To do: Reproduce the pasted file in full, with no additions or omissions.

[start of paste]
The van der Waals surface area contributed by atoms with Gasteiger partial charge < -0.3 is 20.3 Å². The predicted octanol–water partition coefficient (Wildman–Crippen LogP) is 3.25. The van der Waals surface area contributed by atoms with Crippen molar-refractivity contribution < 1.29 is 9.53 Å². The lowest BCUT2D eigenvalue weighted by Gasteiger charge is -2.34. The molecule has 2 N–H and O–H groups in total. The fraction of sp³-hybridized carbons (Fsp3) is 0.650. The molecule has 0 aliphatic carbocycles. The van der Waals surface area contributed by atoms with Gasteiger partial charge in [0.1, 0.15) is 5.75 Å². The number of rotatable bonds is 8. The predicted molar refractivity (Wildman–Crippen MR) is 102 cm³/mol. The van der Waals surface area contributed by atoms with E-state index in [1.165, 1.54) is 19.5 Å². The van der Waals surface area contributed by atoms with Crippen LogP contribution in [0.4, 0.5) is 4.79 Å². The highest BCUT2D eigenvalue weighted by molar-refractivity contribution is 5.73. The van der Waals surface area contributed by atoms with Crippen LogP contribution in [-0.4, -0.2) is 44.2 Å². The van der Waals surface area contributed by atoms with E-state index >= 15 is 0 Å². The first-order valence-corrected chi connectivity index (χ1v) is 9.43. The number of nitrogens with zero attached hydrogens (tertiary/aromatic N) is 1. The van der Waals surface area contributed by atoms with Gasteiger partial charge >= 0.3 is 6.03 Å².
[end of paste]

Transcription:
The van der Waals surface area contributed by atoms with Gasteiger partial charge < -0.3 is 20.3 Å². The predicted octanol–water partition coefficient (Wildman–Crippen LogP) is 3.25. The van der Waals surface area contributed by atoms with Crippen molar-refractivity contribution < 1.29 is 9.53 Å². The lowest BCUT2D eigenvalue weighted by Gasteiger charge is -2.34. The molecule has 2 N–H and O–H groups in total. The fraction of sp³-hybridized carbons (Fsp3) is 0.650. The molecule has 0 aliphatic carbocycles. The van der Waals surface area contributed by atoms with Gasteiger partial charge in [0.1, 0.15) is 5.75 Å². The number of rotatable bonds is 8. The predicted molar refractivity (Wildman–Crippen MR) is 102 cm³/mol. The van der Waals surface area contributed by atoms with E-state index in [1.165, 1.54) is 19.5 Å². The van der Waals surface area contributed by atoms with Crippen LogP contribution in [0.4, 0.5) is 4.79 Å². The highest BCUT2D eigenvalue weighted by molar-refractivity contribution is 5.73. The van der Waals surface area contributed by atoms with Crippen LogP contribution in [-0.4, -0.2) is 44.2 Å². The van der Waals surface area contributed by atoms with E-state index >= 15 is 0 Å². The first-order valence-corrected chi connectivity index (χ1v) is 9.43. The number of nitrogens with zero attached hydrogens (tertiary/aromatic N) is 1. The van der Waals surface area contributed by atoms with Gasteiger partial charge >= 0.3 is 6.03 Å².